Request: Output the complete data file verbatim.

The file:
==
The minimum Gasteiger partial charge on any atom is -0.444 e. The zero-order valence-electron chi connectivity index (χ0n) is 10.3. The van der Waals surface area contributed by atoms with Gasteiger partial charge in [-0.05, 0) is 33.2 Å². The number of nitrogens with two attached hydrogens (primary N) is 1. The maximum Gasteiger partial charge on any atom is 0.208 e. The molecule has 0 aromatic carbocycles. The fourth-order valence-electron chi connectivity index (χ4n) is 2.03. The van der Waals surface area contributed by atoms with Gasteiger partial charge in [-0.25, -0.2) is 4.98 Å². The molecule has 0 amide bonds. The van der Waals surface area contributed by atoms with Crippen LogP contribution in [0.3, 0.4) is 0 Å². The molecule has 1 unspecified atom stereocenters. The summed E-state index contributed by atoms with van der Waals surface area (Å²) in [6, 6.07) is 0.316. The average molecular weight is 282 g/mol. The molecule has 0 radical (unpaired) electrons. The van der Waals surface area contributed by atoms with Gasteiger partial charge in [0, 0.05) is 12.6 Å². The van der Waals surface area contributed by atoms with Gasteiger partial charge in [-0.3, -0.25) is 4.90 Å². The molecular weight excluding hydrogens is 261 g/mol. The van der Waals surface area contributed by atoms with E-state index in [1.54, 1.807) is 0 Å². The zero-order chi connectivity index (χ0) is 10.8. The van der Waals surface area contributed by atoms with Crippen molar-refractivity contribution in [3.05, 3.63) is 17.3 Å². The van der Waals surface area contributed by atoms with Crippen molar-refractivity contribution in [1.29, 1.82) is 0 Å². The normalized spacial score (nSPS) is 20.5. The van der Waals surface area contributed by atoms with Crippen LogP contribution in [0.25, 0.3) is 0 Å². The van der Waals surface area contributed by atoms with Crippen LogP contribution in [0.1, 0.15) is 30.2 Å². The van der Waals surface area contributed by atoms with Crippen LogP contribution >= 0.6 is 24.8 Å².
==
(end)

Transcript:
The minimum Gasteiger partial charge on any atom is -0.444 e. The zero-order valence-electron chi connectivity index (χ0n) is 10.3. The van der Waals surface area contributed by atoms with Gasteiger partial charge in [-0.05, 0) is 33.2 Å². The number of nitrogens with two attached hydrogens (primary N) is 1. The maximum Gasteiger partial charge on any atom is 0.208 e. The molecule has 0 aromatic carbocycles. The fourth-order valence-electron chi connectivity index (χ4n) is 2.03. The van der Waals surface area contributed by atoms with Gasteiger partial charge in [-0.25, -0.2) is 4.98 Å². The molecule has 0 amide bonds. The van der Waals surface area contributed by atoms with Crippen LogP contribution in [0.3, 0.4) is 0 Å². The molecule has 1 unspecified atom stereocenters. The summed E-state index contributed by atoms with van der Waals surface area (Å²) in [6, 6.07) is 0.316. The average molecular weight is 282 g/mol. The molecule has 0 radical (unpaired) electrons. The van der Waals surface area contributed by atoms with Gasteiger partial charge in [0, 0.05) is 12.6 Å². The van der Waals surface area contributed by atoms with Gasteiger partial charge in [-0.3, -0.25) is 4.90 Å². The molecular weight excluding hydrogens is 261 g/mol. The van der Waals surface area contributed by atoms with E-state index in [1.54, 1.807) is 0 Å². The zero-order chi connectivity index (χ0) is 10.8. The van der Waals surface area contributed by atoms with Crippen molar-refractivity contribution in [3.05, 3.63) is 17.3 Å². The van der Waals surface area contributed by atoms with Crippen molar-refractivity contribution in [1.29, 1.82) is 0 Å². The normalized spacial score (nSPS) is 20.5. The van der Waals surface area contributed by atoms with Crippen LogP contribution in [0.25, 0.3) is 0 Å². The van der Waals surface area contributed by atoms with Crippen LogP contribution in [0.1, 0.15) is 30.2 Å². The van der Waals surface area contributed by atoms with Crippen LogP contribution >= 0.6 is 24.8 Å².